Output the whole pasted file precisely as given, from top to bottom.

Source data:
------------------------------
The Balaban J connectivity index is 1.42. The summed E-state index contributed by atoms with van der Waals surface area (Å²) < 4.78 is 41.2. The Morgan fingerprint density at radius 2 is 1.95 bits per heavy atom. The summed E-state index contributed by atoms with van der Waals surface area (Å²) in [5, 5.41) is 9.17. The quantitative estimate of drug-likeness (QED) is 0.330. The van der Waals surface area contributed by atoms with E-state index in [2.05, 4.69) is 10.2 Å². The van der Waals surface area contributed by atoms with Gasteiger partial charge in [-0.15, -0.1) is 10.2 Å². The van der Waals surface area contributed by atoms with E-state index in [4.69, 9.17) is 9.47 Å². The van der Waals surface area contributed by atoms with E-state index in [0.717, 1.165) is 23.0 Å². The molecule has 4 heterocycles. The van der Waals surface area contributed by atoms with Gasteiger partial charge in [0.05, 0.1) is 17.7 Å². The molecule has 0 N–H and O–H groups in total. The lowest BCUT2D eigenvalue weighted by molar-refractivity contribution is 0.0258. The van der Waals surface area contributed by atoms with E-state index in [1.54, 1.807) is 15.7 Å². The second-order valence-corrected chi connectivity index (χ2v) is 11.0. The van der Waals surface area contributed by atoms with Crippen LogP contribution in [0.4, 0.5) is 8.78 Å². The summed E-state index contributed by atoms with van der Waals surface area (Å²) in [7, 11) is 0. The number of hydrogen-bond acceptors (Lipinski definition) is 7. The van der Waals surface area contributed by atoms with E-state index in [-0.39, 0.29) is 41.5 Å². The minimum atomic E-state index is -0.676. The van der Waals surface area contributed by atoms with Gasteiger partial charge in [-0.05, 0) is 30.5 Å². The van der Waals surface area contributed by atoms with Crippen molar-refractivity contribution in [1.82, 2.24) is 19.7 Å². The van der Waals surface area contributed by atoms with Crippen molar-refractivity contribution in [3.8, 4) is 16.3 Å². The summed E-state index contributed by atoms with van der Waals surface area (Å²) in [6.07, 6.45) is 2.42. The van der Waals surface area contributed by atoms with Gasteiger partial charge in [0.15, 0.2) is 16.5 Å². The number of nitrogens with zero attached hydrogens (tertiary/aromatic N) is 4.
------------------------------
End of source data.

The Balaban J connectivity index is 1.42. The summed E-state index contributed by atoms with van der Waals surface area (Å²) < 4.78 is 41.2. The Morgan fingerprint density at radius 2 is 1.95 bits per heavy atom. The summed E-state index contributed by atoms with van der Waals surface area (Å²) in [5, 5.41) is 9.17. The quantitative estimate of drug-likeness (QED) is 0.330. The van der Waals surface area contributed by atoms with E-state index in [2.05, 4.69) is 10.2 Å². The van der Waals surface area contributed by atoms with Gasteiger partial charge in [-0.15, -0.1) is 10.2 Å². The van der Waals surface area contributed by atoms with E-state index in [4.69, 9.17) is 9.47 Å². The van der Waals surface area contributed by atoms with E-state index in [0.717, 1.165) is 23.0 Å². The molecule has 4 heterocycles. The van der Waals surface area contributed by atoms with Gasteiger partial charge in [0.05, 0.1) is 17.7 Å². The molecule has 0 N–H and O–H groups in total. The lowest BCUT2D eigenvalue weighted by molar-refractivity contribution is 0.0258. The van der Waals surface area contributed by atoms with E-state index in [1.54, 1.807) is 15.7 Å². The second-order valence-corrected chi connectivity index (χ2v) is 11.0. The van der Waals surface area contributed by atoms with Crippen LogP contribution in [0.4, 0.5) is 8.78 Å². The summed E-state index contributed by atoms with van der Waals surface area (Å²) in [7, 11) is 0. The number of hydrogen-bond acceptors (Lipinski definition) is 7. The van der Waals surface area contributed by atoms with E-state index in [-0.39, 0.29) is 41.5 Å². The minimum atomic E-state index is -0.676. The van der Waals surface area contributed by atoms with Gasteiger partial charge in [-0.05, 0) is 30.5 Å². The van der Waals surface area contributed by atoms with Crippen molar-refractivity contribution in [1.82, 2.24) is 19.7 Å². The van der Waals surface area contributed by atoms with Crippen molar-refractivity contribution in [3.8, 4) is 16.3 Å². The summed E-state index contributed by atoms with van der Waals surface area (Å²) in [6.07, 6.45) is 2.42. The van der Waals surface area contributed by atoms with Gasteiger partial charge in [0.15, 0.2) is 16.5 Å². The number of nitrogens with zero attached hydrogens (tertiary/aromatic N) is 4.